ISABEL RUBIO ARROYO | Tungsteno
The Sagrada Familia is not only the tallest modernist church in the world designed in the art-nouveau style, according to the Guinness Book of Records, but also the most beautiful building on the planet, as determined by the travel website TripAdvisor, based on the opinions of its users in more than 130 countries. We analyse the secrets of this unique structure, whose construction has overcome numerous obstacles and was heavily inspired by nature.
Although the original design of the Sagrada Familia was based on the outlines of medieval cathedrals, the architect Antoni Gaudí i Cornet modernised the construction techniques as well as their function and symbolism. As the architect Norman Foster says, "Gaudí's methods, one century later, are still revolutionary." In a context where many architects favoured achromatic spaces with straight lines, he opted for a multitude of colours and curved forms.
Over 50 different types of stone weighing 200,000 tonnes
The cornerstone of the Sagrada Familia was laid on 19 March 1882. Fifty different types of stone have been used so far in the construction of this mega-structure, which weighs more than 200,000 tonnes. Among the materials Gaudí used was reinforced concrete, which allowed him to create complex, organic forms and made the building more durable and resistant to possible earthquakes. This would not have been possible with other traditional building materials.
Sandstone from the Montjuïc mountain in Barcelona has also been used. "Due to the very limited availability of this stone (the quarries have been closed for years and the only stone available comes from old buildings in Barcelona that are torn down), different types of stone have been used for the windows and part of the towers, such as granite and other sorts of sandstone," explains the monument's official website.
Every detail is important in the process. When a block of stone leaves the quarry, a sample is taken to analyse its quality, according to the Sagrada Familia blog. This is a crucial factor in deciding which part of the temple it will be used to build. About 80 kilometres from Barcelona, there is a materials depot where these tests are carried out and the pieces of the temple are manufactured. The aim is that the assembly of the pieces at the Sagrada Familia site take as little time as possible, thereby reducing the potential risks of constructing while the temple is open to the public.
More than 50 types of stone have been used to build the Sagrada Familia. Credit: Mikipons / Wikimedia Commons
Spiral staircases and other influences from nature
The Sagrada Familia is strongly inspired by nature. In Gaudí's own words: "The great book, always open and which we should make an effort to read, is that of Nature, and the other books have been derived from it, and in them are to be found the errors and misinterpretations of men." According to the Cervantes Institute, the architect looked at how nature "overcomes gravity and what forms are the most resistant; what is the shape of a cave, a mountain, the shores of a lake, termite mounds, anthills, the lairs created by animals that, like man, live in societies..."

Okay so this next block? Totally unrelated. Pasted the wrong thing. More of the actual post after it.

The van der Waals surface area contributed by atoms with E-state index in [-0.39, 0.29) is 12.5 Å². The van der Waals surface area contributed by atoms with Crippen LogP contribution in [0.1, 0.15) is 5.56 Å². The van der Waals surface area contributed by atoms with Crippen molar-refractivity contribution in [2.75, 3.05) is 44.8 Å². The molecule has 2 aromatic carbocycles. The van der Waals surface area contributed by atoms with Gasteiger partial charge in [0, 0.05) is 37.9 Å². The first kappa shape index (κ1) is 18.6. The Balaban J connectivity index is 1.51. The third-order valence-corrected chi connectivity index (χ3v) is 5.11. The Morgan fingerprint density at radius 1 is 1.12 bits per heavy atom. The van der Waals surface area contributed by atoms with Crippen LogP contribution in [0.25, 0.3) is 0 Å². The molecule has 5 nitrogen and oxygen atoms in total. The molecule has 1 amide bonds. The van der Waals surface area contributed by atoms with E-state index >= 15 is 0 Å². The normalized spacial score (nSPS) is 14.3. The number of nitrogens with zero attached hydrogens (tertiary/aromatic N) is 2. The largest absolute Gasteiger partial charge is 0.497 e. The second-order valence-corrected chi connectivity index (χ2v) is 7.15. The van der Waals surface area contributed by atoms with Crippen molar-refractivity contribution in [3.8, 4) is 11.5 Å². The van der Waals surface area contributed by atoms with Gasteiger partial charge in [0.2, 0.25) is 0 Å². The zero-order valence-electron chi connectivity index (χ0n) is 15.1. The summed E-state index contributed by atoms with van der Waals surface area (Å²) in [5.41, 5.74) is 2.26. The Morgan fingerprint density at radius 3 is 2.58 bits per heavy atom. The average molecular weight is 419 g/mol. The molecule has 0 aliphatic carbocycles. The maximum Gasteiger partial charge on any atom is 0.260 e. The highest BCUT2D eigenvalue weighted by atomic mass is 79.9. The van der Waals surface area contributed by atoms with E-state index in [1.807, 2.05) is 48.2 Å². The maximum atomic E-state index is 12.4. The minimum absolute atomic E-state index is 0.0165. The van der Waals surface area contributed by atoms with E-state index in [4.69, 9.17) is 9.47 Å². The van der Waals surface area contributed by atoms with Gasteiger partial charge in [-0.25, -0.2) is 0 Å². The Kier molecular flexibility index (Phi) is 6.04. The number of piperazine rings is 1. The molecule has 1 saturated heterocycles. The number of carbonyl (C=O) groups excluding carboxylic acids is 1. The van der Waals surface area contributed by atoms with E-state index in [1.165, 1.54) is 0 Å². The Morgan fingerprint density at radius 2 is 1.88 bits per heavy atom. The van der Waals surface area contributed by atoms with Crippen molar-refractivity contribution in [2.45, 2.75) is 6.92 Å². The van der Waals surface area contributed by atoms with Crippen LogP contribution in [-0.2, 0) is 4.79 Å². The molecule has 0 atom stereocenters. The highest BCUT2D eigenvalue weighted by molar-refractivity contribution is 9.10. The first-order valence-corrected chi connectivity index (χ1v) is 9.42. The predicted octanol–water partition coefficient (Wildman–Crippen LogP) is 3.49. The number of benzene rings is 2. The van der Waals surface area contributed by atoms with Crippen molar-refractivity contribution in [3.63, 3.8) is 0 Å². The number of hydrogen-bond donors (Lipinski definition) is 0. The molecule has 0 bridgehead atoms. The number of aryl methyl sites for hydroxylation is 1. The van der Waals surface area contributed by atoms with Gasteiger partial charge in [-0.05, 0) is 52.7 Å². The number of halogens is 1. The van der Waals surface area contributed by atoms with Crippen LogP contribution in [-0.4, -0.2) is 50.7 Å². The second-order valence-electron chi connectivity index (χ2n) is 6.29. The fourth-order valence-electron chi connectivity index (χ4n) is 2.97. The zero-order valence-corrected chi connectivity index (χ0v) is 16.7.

Spiral staircases are an example clearly related to nature, but not the only one. For Gaudí, an inclined column was more stable than a vertical one. For this reason, in the naves he proposed a structure based on inclined columns that branch out from the double-twist column like the branches of a tree. "In this way, they manage to define a space that is reminiscent of a forest and that, by virtue of its characteristics, invites introspection and prayer," according to the temple’s official website.
Nature inspired Gaudí when it came to building the Sagrada Familia. Credit: Time
A civil war and other obstacles to construction
This structure is undoubtedly Gaudí's most emblematic creation. The leading exponent of Catalan Modernism, who succeeded Francisco de Paula del Villar y Lozano, Gaudí devoted himself exclusively to the church from 1914 until his death in 1926. He himself was aware that he would not be able to complete a structure of such size and complexity, and that later generations would have to bring it to fruition.
The construction of the Sagrada Familia has required the involvement of several generations of architects. Credit: Interesting Engineering
The construction of the Sagrada Familia, which is still ongoing, has not been without its obstacles. In 1936, for example, it was the target of vandalism during the Spanish Civil War. Plans, photographs and plaster models were destroyed and work was interrupted until the 1950s. Although work on the Sagrada Familia was due to be completed by 2026 —the centenary of Gaudí's death—it was delayed by the coronavirus pandemic. It is now expected that the highest tower of the temple, the Jesus Tower, will be completed that year. Although the completion date of the work is still unknown, one thing is clear: it is getting closer and closer.
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